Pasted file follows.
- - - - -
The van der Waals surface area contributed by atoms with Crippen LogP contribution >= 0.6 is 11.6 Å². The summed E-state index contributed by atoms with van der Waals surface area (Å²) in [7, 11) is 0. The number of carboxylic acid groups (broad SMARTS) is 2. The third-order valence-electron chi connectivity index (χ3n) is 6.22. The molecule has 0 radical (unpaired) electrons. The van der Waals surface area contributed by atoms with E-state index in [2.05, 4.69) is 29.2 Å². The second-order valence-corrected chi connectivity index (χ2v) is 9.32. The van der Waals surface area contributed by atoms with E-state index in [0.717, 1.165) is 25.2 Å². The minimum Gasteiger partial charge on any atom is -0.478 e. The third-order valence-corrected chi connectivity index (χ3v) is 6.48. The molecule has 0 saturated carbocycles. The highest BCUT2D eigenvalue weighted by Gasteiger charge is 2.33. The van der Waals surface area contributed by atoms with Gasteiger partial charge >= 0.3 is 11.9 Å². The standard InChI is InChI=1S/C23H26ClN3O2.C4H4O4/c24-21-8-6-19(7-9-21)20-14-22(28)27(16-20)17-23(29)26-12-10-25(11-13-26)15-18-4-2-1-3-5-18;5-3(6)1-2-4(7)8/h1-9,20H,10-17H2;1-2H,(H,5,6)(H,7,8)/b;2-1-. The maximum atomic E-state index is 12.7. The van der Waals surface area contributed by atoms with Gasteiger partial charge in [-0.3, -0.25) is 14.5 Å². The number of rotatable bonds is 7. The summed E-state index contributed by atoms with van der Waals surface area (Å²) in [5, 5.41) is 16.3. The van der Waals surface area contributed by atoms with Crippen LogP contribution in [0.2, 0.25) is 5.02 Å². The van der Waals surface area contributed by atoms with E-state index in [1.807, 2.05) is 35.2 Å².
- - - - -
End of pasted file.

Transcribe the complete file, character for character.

The van der Waals surface area contributed by atoms with Crippen LogP contribution >= 0.6 is 11.6 Å². The summed E-state index contributed by atoms with van der Waals surface area (Å²) in [7, 11) is 0. The number of carboxylic acid groups (broad SMARTS) is 2. The third-order valence-electron chi connectivity index (χ3n) is 6.22. The molecule has 0 radical (unpaired) electrons. The van der Waals surface area contributed by atoms with E-state index in [2.05, 4.69) is 29.2 Å². The second-order valence-corrected chi connectivity index (χ2v) is 9.32. The van der Waals surface area contributed by atoms with E-state index in [0.717, 1.165) is 25.2 Å². The minimum Gasteiger partial charge on any atom is -0.478 e. The third-order valence-corrected chi connectivity index (χ3v) is 6.48. The molecule has 0 saturated carbocycles. The highest BCUT2D eigenvalue weighted by Gasteiger charge is 2.33. The van der Waals surface area contributed by atoms with Gasteiger partial charge >= 0.3 is 11.9 Å². The standard InChI is InChI=1S/C23H26ClN3O2.C4H4O4/c24-21-8-6-19(7-9-21)20-14-22(28)27(16-20)17-23(29)26-12-10-25(11-13-26)15-18-4-2-1-3-5-18;5-3(6)1-2-4(7)8/h1-9,20H,10-17H2;1-2H,(H,5,6)(H,7,8)/b;2-1-. The maximum atomic E-state index is 12.7. The van der Waals surface area contributed by atoms with Gasteiger partial charge in [-0.3, -0.25) is 14.5 Å². The number of rotatable bonds is 7. The summed E-state index contributed by atoms with van der Waals surface area (Å²) in [5, 5.41) is 16.3. The van der Waals surface area contributed by atoms with Crippen LogP contribution in [0.2, 0.25) is 5.02 Å². The van der Waals surface area contributed by atoms with E-state index in [1.807, 2.05) is 35.2 Å².